Moeen Ali- The making of the ‘beard that’s feared’.

Screen Shot 2016-03-07 at 14.50.08by ADRIAN ABRAHAM

Moeen Ali has been enjoying himself out in India as England keep their World Twenty20 hopes alive but what makes “the beard that is feared” a vital asset to the national team?

He was always destined for success from a young age. Signed by Warwickshire at 15, he set the standard by hitting a cracking century on his first-class debut against Cambridge MCCU and against Nottinghamshire but was dropped for the following game on both occasions.

After a bright start to his career, Moeen captained the England U19 team to the semi-finals of the 2006 World Cup. He kept his growing reputation intact by smashing a 56-ball century in a game against Sri Lanka that ensured he came back on a high.

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Ali celebrating his half century against Australia. (Image Credit: http://www.telegraph.co.uk)

Following his lack of opportunities at Warwickshire, he left for local rivals Worcestershire at the end of 2006 and was a vital part of the team that won the Pro-40 title in 2007. His breathtaking century against Northants came off 46 balls and was the second fastest List A century in a match involving two first-class county sides.

Boosted by such confidence he tried to combat a tendency to knick off and went through a period of batting like Shivnarine Chanderpaul. Unfortunately, it was never meant to be as left balls that went on to hit his off stump instead.

In 2010 he made 1,270 runs at an average of 47.01 and in 2013, 1,375 runs at 62.50 that won him the Professional Cricketer’s Association’s most valuable player award as he improved his batting with increased discipline outside off stump. While his batting spoke for itself, his handy off-spin was gaining momentum as he picked up 33 wickets at 20.00 in 2012 and 28 at 33.71 the following year.

These performances earned him a maiden England call-up for the ODI series in the West Indies at the start of 2014 and the World T20 in Bangladesh the following month.

A Test call-up was always on the cards for him after putting in consistent performances on the county circuit. Predominantly a batsman who can bowl, Moeen was drafted into the squad after the shocking retirement of Graeme Swann.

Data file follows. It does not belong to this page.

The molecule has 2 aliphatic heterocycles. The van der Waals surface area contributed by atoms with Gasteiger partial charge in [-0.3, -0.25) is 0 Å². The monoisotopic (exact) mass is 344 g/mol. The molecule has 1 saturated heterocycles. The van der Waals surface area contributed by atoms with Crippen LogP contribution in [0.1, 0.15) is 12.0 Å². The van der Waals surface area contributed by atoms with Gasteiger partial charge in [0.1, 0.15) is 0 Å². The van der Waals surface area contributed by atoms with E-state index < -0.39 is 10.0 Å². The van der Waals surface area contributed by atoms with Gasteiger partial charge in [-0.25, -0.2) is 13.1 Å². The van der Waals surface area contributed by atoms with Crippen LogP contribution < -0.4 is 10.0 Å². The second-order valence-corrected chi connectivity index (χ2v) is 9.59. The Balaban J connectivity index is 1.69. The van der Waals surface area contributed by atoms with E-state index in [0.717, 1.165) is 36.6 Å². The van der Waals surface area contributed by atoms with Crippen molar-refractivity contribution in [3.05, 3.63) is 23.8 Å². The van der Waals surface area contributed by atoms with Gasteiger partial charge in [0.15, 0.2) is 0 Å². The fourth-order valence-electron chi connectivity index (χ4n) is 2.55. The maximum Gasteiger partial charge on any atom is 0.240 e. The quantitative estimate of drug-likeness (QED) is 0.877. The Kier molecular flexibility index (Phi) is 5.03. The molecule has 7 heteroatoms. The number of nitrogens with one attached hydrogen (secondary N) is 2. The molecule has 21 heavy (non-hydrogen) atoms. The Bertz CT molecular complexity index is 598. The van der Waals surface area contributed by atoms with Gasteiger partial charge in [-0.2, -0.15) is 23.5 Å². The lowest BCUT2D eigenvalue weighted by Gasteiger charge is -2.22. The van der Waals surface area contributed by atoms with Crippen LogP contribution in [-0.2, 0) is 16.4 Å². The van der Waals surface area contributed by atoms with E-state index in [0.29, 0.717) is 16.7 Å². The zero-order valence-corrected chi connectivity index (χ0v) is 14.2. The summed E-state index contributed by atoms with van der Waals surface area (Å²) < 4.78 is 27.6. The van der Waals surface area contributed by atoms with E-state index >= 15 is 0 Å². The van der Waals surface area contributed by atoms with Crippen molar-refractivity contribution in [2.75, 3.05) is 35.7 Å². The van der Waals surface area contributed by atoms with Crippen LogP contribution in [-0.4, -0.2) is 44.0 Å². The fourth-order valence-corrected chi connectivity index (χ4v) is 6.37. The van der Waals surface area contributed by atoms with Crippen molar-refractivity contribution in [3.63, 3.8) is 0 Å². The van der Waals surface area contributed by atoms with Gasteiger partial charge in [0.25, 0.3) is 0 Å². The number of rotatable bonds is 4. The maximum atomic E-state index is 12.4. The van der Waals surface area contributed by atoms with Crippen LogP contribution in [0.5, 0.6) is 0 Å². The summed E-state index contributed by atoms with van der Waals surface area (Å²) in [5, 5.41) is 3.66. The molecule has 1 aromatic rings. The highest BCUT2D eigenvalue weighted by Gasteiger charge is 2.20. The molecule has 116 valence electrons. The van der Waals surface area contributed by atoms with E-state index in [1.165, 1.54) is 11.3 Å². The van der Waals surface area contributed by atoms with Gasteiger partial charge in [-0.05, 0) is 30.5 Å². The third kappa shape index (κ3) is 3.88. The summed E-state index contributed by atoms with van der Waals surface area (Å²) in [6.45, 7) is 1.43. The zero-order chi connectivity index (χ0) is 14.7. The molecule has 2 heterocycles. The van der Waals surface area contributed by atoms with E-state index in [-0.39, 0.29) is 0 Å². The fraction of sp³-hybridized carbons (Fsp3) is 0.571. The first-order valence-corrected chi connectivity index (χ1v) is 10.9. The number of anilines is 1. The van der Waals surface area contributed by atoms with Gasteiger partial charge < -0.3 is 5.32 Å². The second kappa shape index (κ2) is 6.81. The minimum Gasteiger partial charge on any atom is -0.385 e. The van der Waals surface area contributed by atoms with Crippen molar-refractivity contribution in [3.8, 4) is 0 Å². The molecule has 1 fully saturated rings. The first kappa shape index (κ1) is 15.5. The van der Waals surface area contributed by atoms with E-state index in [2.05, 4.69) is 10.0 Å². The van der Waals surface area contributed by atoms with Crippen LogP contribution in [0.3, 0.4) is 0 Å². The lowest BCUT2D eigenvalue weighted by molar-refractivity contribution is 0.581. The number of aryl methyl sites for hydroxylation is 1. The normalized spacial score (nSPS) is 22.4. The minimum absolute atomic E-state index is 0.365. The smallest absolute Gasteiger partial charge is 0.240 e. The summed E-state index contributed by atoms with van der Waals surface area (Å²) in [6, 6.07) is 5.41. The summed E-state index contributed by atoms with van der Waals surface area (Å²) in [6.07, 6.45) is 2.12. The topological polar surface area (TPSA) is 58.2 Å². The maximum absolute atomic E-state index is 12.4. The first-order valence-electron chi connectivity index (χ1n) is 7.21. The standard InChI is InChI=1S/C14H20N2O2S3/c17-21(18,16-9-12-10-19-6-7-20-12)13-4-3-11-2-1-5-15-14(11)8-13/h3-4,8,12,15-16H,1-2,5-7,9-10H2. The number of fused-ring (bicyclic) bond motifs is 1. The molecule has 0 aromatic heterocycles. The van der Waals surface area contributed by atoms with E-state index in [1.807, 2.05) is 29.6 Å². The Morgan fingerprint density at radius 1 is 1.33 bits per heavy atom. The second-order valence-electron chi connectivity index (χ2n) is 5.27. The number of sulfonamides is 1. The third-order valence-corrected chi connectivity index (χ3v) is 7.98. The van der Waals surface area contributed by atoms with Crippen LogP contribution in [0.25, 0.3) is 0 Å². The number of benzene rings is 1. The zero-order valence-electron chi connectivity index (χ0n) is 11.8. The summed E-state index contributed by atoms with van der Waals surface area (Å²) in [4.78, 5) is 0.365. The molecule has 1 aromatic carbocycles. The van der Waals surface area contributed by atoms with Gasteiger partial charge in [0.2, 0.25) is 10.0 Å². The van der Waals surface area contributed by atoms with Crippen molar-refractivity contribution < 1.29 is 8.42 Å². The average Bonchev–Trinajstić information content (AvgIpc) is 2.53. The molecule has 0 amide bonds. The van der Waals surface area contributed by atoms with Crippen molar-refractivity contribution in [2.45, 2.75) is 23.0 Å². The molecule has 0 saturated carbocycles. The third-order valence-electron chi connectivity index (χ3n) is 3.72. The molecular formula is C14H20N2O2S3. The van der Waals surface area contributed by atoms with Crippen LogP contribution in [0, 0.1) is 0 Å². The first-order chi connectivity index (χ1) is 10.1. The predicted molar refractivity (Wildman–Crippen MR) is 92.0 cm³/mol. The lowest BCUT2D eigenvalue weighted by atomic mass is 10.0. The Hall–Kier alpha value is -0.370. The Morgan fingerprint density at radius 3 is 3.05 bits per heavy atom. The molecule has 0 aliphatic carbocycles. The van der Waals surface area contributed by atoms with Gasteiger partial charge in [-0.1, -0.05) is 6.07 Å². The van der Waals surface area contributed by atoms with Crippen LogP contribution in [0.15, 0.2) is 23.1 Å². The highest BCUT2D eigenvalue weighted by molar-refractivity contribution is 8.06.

However, it was his batting that stood out during his early Test career. He hit an unbeaten hundred in his second Test against Sri Lanka as England went within two balls of saving the series.

It was a completely different story for Moeen in his next series as England hosted India. He benefited from a conversation with former Sri Lankan off-spinner Kumar Dharmasena, who provided technical advice as to how to achieve extra pace without losing any flight. This brief encounter proved to be vital as Moeen had an unforgettable series, finishing with 19 wickets and enhanced his growing reputation.

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Ali against Scotland back in 2014. (Image Credit:www.mirror.co.uk)

Although his batting form failed to match his bowling performances in Test cricket, he took his chance when promoted to the top of the order in the ODI side. The gamble paid off as he hit the third fastest century by an English player in Colombo ending the year as a regular in all formats.

Away from the playing field, Moeen has been a role-model for fellow British Asians – a part of society that county cricket has not always encouraged as it might have done.

Moeen is England’s highest wicket taker at the ongoing World Cup as well as the most economical. Having been taken to the cleaners by Chris Gayle in the opening game, he held his nerve to hit the winning runs against South Africa as England live to fight another day.

They now face Afghanistan on Wednesday and must guard against complacency against cricket’s brightest associate nation.

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